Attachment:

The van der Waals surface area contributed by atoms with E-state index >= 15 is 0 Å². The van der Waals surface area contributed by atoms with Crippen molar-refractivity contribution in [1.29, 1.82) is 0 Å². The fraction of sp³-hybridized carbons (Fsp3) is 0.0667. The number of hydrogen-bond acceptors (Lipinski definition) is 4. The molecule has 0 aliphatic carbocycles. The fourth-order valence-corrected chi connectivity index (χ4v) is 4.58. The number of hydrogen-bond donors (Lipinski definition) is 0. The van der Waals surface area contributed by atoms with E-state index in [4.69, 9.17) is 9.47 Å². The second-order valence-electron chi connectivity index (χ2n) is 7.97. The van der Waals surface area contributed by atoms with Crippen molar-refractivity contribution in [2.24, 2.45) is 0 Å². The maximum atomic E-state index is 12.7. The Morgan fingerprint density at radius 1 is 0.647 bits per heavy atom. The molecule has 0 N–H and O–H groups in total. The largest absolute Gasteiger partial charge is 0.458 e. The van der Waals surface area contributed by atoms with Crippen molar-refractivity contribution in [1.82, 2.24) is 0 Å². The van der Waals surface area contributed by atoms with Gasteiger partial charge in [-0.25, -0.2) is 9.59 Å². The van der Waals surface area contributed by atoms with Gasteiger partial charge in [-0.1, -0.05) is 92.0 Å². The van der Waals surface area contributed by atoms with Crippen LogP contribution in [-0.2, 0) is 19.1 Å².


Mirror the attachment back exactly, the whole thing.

The van der Waals surface area contributed by atoms with E-state index >= 15 is 0 Å². The van der Waals surface area contributed by atoms with Crippen molar-refractivity contribution in [1.29, 1.82) is 0 Å². The fraction of sp³-hybridized carbons (Fsp3) is 0.0667. The number of hydrogen-bond acceptors (Lipinski definition) is 4. The molecule has 0 aliphatic carbocycles. The fourth-order valence-corrected chi connectivity index (χ4v) is 4.58. The number of hydrogen-bond donors (Lipinski definition) is 0. The van der Waals surface area contributed by atoms with E-state index in [4.69, 9.17) is 9.47 Å². The second-order valence-electron chi connectivity index (χ2n) is 7.97. The van der Waals surface area contributed by atoms with Crippen molar-refractivity contribution in [2.24, 2.45) is 0 Å². The maximum atomic E-state index is 12.7. The Morgan fingerprint density at radius 1 is 0.647 bits per heavy atom. The molecule has 0 N–H and O–H groups in total. The largest absolute Gasteiger partial charge is 0.458 e. The van der Waals surface area contributed by atoms with Crippen molar-refractivity contribution in [1.82, 2.24) is 0 Å². The van der Waals surface area contributed by atoms with Gasteiger partial charge in [-0.25, -0.2) is 9.59 Å². The van der Waals surface area contributed by atoms with Gasteiger partial charge in [-0.1, -0.05) is 92.0 Å². The van der Waals surface area contributed by atoms with Crippen LogP contribution in [-0.2, 0) is 19.1 Å².